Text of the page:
Siegelman hanging on against Baxley
Bob Ingram, Alabama Scene
MONTGOMERY-A week ago a survey authorized by the Mobile Register and conducted by University of South Alabama Polling Group produced some very grim numbers for former Chief Justice Roy Moore in his race with Gov. Bob Riley for the GOP gubernatorial nomination.
It showed Riley leading by a two-to-one margin.
Now comes another poll by the Register-USA, which certainly had to jolt Lt. Gov. Lucy Baxley in her contest with former Gov. Don Siegelman for the Democratic gubernatorial nomination.
These latest numbers showed Baxley leading Siegelman, but by the narrowest of margins: 37 percent to 34 percent. A year ago in a similar poll Baxley had led by a commanding 17 percentage points.
Even the chief pollster, Keith Nicholls, head of the USA Polling Group, expressed surprise at the numbers.
"I think the race is a lot tighter than a lot of people, including myself, would have expected," Nicholls said.
Despite her apparent drop in strength, Baxley said she was pleased by the results of the poll. She said she is confident her numbers will go up when she launches her media campaign in the weeks ahead.
Surprisingly, despite his much better showing than a year ago, the ever-confident Siegelman scoffed at this latest poll. A spokesman for Siegelman said their polling showed he was winning the primary by a large margin.
One telling sidebar to this latest poll…Siegelman led Baxley by a whopping 48-22 percent margin among black voters. A massive turnout of black voters in the primary could make a huge difference in the outcome of this race.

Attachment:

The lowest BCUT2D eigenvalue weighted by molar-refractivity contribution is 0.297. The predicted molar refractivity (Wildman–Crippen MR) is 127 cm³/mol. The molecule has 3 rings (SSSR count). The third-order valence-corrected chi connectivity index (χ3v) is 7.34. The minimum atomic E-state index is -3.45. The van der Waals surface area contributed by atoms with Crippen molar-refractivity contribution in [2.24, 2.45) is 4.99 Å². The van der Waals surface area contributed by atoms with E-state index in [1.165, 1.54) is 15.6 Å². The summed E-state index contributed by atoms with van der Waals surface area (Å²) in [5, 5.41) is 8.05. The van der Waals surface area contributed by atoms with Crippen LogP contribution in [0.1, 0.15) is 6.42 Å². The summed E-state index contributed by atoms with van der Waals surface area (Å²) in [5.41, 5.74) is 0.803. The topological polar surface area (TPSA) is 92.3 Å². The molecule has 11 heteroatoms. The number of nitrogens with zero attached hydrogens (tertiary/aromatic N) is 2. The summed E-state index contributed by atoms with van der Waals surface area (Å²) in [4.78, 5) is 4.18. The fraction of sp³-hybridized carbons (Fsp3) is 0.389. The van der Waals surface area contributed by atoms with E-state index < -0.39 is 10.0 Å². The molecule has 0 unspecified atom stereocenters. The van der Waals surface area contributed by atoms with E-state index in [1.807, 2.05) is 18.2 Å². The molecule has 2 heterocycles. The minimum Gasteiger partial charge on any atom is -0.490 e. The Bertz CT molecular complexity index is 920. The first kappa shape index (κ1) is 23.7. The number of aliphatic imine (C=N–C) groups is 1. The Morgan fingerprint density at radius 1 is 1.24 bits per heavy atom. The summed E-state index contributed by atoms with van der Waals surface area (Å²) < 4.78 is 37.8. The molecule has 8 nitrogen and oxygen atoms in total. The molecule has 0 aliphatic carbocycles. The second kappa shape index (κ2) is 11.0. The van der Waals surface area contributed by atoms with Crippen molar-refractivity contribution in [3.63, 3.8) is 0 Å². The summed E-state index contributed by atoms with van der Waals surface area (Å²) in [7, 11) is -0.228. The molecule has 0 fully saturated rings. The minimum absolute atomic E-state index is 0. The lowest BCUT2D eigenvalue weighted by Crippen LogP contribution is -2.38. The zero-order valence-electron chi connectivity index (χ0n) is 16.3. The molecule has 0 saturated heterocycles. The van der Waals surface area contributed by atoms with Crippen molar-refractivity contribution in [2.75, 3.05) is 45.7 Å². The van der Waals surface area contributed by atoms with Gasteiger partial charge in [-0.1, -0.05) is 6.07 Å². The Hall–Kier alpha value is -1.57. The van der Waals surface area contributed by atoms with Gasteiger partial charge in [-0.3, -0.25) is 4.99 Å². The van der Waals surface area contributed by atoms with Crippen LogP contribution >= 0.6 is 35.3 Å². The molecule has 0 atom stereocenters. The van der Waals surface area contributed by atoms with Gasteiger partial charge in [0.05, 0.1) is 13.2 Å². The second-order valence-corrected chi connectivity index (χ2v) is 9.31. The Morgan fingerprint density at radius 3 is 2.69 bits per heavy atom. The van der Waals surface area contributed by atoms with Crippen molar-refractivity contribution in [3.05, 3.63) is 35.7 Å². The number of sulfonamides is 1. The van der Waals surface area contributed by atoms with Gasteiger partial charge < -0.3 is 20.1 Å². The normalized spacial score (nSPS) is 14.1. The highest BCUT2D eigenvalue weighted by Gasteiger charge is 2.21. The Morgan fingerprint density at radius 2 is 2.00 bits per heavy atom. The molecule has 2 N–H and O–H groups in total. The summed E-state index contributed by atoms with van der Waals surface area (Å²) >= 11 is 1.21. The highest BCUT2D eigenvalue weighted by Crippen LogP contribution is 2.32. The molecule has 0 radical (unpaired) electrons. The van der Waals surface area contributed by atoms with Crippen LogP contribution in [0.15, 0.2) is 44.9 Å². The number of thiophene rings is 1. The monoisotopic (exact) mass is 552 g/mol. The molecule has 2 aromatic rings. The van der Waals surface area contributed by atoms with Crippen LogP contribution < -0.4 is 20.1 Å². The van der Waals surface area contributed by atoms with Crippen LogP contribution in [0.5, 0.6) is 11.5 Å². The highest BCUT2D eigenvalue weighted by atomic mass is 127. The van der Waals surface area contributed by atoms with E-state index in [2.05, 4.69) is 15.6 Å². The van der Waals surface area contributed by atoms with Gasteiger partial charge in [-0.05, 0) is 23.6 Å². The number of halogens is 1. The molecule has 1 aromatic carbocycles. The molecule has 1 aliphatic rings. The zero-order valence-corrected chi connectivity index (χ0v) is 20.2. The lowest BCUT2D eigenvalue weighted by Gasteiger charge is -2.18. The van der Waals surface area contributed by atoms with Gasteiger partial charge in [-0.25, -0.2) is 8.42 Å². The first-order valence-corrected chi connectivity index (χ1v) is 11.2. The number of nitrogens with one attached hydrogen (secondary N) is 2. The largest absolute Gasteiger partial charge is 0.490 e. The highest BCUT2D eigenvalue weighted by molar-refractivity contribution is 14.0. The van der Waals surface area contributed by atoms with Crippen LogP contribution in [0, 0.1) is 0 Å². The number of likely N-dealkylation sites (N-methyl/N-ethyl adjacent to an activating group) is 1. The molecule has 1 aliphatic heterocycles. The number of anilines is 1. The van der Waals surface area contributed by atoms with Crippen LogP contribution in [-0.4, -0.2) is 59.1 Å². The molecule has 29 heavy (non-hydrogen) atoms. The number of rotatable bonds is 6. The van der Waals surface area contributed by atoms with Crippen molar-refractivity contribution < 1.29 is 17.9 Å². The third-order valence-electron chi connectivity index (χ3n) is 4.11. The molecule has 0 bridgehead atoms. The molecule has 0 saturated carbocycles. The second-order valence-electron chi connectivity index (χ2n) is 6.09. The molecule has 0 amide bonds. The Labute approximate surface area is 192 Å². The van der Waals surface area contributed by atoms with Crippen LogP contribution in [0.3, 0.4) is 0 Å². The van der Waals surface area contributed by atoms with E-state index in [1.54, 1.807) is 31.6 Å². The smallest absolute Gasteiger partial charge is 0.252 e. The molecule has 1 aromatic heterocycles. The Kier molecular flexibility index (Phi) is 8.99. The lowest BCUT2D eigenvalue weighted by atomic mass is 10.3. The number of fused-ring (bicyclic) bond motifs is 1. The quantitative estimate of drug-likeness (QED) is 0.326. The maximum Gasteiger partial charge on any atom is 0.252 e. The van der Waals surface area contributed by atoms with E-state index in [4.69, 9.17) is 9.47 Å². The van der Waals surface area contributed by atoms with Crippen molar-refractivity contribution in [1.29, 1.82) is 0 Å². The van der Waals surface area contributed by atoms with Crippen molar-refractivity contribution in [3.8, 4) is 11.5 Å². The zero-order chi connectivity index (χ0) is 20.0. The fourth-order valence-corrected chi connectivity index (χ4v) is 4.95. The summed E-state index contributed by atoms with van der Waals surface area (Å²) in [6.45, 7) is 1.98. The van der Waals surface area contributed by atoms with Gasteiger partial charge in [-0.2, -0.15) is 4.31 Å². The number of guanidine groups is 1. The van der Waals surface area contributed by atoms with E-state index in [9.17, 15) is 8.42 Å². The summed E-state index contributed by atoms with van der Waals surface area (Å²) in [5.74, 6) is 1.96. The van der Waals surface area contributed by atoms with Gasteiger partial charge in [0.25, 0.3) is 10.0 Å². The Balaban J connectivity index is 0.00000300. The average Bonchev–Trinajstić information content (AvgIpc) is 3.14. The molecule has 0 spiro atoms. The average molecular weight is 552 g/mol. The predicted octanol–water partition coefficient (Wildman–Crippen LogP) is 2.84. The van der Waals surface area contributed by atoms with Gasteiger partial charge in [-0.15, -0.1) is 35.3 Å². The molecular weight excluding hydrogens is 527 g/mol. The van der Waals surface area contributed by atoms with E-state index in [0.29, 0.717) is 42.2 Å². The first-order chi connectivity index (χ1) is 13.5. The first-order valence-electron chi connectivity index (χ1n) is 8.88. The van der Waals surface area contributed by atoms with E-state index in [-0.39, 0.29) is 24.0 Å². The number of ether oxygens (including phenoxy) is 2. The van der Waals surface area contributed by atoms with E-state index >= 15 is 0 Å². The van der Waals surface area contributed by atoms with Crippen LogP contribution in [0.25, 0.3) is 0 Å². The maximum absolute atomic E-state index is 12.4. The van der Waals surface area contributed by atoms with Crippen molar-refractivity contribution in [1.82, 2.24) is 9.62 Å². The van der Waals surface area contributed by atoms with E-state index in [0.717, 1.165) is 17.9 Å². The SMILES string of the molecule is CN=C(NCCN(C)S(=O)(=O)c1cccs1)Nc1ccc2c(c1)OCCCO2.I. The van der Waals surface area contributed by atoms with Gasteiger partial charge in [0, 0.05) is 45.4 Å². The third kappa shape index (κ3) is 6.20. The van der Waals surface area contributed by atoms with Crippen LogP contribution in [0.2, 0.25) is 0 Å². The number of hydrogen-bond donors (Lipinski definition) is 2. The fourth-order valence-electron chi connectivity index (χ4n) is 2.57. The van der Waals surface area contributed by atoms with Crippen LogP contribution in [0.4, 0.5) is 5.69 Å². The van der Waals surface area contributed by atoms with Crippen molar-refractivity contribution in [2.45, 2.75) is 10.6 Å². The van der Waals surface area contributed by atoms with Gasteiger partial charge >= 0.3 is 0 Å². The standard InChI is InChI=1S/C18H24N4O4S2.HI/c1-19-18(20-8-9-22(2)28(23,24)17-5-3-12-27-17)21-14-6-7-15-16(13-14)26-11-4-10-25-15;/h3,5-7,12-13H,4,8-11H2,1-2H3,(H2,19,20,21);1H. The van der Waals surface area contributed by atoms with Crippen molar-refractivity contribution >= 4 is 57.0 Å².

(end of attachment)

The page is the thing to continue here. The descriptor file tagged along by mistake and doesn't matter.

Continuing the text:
Now comes word that Bishop would like to return to his old political haunts. He has announced his intentions to run for his old seat in the Senate, this time as a Republican.
Bishop served two terms in the State Senate, and then was elected Commissioner of Agriculture as a Democrat. He made a splash in the 2002 gubernatorial campaign when he ran for governor in the Democratic Primary but after a bitter falling out with Siegelman he endorsed Republican Bob Riley in the General Election.
Bishop will be running for the seat being vacated by Sen. Curt Lee, who decided not to seek re-election in the wake of a highly publicized all-night tour of the Capitol last summer.
Most of the criticism was due to the fact that the firm she worked for, Capitol Resources of Jackson, Miss., numbered among its clients several casino operators.
Cavanaugh said her work with the firm did not involve any gambling issues but she quit "to ensure there is no appearance of any conflict of interest."
Now comes what might be called "Chair-Gate."
Larry Langford, the president of the Jefferson County Commission, is mightily upset with the County Sheriff's Department because it wants to buy six new chairs. Langford doesn't object to the sheriff buying some new chairs but he does object to what the chairs will cost–about $3,700 each. At that price they ought to be thrones.